* * *
My search for a Hopperesque hotel left me feeling a little like Goldilocks. "This one is too new," I pouted about a hotel that looked like a 1960s office building. "This one is too old," I lamented about a "European Luxury Hotel" that waxed a little too opulent to be Hopperesque. But I exclaimed, "This one is just right," when I found the Ramada in the former American Fletcher Bank building. Like Hopper's Hotel Lobby, it was festooned with dark wood, brass railings, dim lamps, and a little clock on the wall. Unlike Hopper's lanky male desk attendant, the Ramada's greeter was a plump young woman. When I told her of my search, she directed me to the Crowne Plaza Hotel in the old train depot.
"They've got railroad cars you can stay in," she chirped. "You should see if they'll let you go in one."
I reveled in finding both Hopper subjects in one place: a hotel lobby and railroad tracks. A low brick extension in back that formerly covered passenger platforms now sheltered the plush Pullman railcar hotel rooms that I aimed to see. I asked the young goateed manager behind the front desk if I could tour one.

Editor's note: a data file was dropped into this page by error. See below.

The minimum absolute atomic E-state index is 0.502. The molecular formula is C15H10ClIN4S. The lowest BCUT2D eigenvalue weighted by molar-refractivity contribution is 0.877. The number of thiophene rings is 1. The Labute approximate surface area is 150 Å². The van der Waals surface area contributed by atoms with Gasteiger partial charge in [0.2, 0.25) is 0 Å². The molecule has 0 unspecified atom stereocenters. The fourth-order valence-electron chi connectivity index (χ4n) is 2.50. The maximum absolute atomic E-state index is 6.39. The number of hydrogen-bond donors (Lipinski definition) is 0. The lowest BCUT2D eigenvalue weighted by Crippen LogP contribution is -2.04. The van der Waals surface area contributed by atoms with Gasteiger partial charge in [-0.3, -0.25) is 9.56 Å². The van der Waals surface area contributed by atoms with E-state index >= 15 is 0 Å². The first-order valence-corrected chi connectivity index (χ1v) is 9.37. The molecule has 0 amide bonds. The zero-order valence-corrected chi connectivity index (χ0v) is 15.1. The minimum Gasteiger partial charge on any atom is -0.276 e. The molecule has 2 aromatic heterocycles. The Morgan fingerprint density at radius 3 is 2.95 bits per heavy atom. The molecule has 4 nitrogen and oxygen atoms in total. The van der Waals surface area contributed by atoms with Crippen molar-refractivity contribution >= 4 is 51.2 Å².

"Well, someone has it booked soon, but if you're only going to be a short time..."
I was handed the key to car #001, also named for Charlie Chaplin. Film fan Hopper would approve. Being number #001, the car hunkered at the end of the track. I ascended the narrow metal stairs feeling like a President going to campaign from the train's back platform.
Inside, the room definitely evoked Chaplin: decorated in black and white and filled with canes, bowler hats, and other memorabilia. Modern sprinklers and fire alarms had been added; otherwise, the car seemed frozen in the heyday of American train travel, Chaplin's films, and Hopper's scenes.
A wiry old man with a bushy white mustache trundled in with a small bag wedged under one arm and a big suitcase in the other hand. He looked just like the man in Hotel Lobby. His eyes widened in alarm when he saw me.
"Excuse me," he objected. "Is this your room?"
I apologized and scurried out. I felt like I had found my room--one from Hopper's world. I seemed to have entered Indianapolis's Hopper paintings and made contact with one of his characters. I strolled out through the hotel lobby.